The big benefit of using a grain cart is the ability to unload the corn from the combine’s hopper into the grain cart while the combine continues to pick corn. The person driving the tractor pulling the grain cart carefully pulls up next to the combine and drives the same speed as the combine. Once their speed is matched, the combine driver pushes a button to begin unloading corn. They both continue to drive and in about two minutes the combine hopper is empty. The grain cart operator pulls away from the combine and the combine continues to harvest corn solo until the hopper almost full again. After a few loads the grain cart operator drives to the end of the field and unloads it into a semi-truck or wagons.

    Efficiently running the tractor and grain cart takes skill and is a fast-paced job. The cart operator is always doing something – getting grain, driving to and from the truck, or unloading grain. The operator needs to be able to think ahead and anticipate when and where they need to be. When heading across the field, they should drive to where the combine will be, not where it is now. Their goal is to keep the combine running non-stop.

    A 450-bushel grain cart was the first big purchase my brother made when he began farming with my dad in 1994. Today he owns a 1,000-bushel grain cart that will fill my dad’s semi-truck trailer in one load. My brother runs the combine, his wife operates the tractor and grain cart, and my dad drives the truck to haul the grain from the field to where they are storing or selling the grain. While my brother technically harvests all of the family’s corn, it takes the whole team to keep the operation running.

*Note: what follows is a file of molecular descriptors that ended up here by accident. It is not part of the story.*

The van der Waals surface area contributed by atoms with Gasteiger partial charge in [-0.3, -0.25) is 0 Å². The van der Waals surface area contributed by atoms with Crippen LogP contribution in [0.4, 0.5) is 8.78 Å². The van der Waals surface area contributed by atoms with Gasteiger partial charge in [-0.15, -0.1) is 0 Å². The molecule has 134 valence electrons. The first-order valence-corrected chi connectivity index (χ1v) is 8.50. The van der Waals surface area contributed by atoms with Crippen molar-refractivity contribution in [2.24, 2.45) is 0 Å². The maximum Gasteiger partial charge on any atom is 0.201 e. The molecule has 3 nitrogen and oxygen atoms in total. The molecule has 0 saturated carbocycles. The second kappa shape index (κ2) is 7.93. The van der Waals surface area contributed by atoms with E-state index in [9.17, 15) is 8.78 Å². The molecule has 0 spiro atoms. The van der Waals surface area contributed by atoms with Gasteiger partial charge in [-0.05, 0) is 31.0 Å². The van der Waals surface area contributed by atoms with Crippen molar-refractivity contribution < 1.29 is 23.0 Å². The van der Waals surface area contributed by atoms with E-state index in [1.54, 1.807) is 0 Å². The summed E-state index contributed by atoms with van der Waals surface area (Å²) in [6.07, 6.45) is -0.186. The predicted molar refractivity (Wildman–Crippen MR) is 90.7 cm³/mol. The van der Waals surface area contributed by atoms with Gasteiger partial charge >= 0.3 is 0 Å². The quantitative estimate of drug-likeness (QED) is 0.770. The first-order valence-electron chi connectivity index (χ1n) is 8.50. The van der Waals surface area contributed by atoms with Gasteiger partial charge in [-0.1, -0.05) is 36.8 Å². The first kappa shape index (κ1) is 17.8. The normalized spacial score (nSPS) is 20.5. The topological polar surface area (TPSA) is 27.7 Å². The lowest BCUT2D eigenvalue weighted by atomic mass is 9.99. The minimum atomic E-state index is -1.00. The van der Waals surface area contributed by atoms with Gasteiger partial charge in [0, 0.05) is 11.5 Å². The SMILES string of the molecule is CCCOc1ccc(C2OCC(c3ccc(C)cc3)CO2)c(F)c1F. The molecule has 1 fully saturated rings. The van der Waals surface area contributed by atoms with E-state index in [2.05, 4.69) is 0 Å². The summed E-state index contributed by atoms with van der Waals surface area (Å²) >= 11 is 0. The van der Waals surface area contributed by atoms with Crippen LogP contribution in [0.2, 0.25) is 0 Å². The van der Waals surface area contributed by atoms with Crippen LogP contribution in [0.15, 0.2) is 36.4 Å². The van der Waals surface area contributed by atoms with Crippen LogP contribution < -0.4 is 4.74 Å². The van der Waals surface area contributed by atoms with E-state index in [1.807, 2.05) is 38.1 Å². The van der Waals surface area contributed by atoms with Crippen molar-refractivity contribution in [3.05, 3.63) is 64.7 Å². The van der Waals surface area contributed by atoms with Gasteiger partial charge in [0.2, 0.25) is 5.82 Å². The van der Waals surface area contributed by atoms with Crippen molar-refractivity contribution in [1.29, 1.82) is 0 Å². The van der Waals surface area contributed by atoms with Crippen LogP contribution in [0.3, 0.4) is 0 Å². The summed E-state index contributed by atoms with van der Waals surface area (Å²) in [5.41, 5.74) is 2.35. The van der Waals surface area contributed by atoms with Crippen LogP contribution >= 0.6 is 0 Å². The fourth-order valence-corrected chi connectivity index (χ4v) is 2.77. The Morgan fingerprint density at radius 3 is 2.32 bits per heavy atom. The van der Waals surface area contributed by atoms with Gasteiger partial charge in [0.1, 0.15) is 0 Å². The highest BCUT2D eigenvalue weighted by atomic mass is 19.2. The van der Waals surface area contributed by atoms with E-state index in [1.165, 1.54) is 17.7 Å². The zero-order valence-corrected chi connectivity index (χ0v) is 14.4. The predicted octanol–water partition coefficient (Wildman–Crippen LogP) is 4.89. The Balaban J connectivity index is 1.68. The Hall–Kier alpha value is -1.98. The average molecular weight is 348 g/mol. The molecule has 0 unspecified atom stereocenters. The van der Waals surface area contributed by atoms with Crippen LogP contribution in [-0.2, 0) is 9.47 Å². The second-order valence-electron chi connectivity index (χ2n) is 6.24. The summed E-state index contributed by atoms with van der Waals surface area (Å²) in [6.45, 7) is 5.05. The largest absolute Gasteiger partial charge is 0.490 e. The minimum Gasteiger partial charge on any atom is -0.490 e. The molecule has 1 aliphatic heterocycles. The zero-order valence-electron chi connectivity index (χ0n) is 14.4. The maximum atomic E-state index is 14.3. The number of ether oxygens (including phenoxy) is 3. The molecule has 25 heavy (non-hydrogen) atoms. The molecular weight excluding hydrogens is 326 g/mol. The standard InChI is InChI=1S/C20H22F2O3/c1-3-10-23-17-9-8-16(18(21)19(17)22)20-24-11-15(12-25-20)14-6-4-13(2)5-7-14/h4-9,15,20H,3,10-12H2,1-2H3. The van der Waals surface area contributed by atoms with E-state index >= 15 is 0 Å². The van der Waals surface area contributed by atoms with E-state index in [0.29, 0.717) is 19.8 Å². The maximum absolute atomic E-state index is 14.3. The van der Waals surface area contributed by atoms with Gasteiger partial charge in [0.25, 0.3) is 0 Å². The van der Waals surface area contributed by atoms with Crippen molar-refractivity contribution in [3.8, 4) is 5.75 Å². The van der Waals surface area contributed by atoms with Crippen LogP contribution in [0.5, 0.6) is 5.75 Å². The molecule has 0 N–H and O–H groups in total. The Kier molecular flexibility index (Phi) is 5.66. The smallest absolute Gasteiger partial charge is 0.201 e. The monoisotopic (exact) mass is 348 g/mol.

Farming for Safety

    The greatest delight of family farming is being able to have your family with you as you farm. Days spent together, working for a common goal. Nights coming in from a long day, and relishing a job well done. Together. It takes a team to move the herd, put up the hay, harvest the crops, or raise the barn. The school-age children, eager to get off the bus, change into chore clothes and hop on whatever tractor that is running at the time. But, in order to do that safely, certain practices must be observed.

    To be safe around equipment:  Children and anyone approaching a moving vehicle should make eye contact with the driver who can then indicate if it’s okay to climb aboard or to wait until the driver is ready for passengers.‪tractor step Visibility from a tractor seat does not always allow the farmer a good view of what is on the ground. A piece of equipment that can weigh tens of thousands of pounds does not stop on a dime. Stay back and wait for the machine to come to a complete stop before climbing on. Never mount a stair step while the equipment is moving.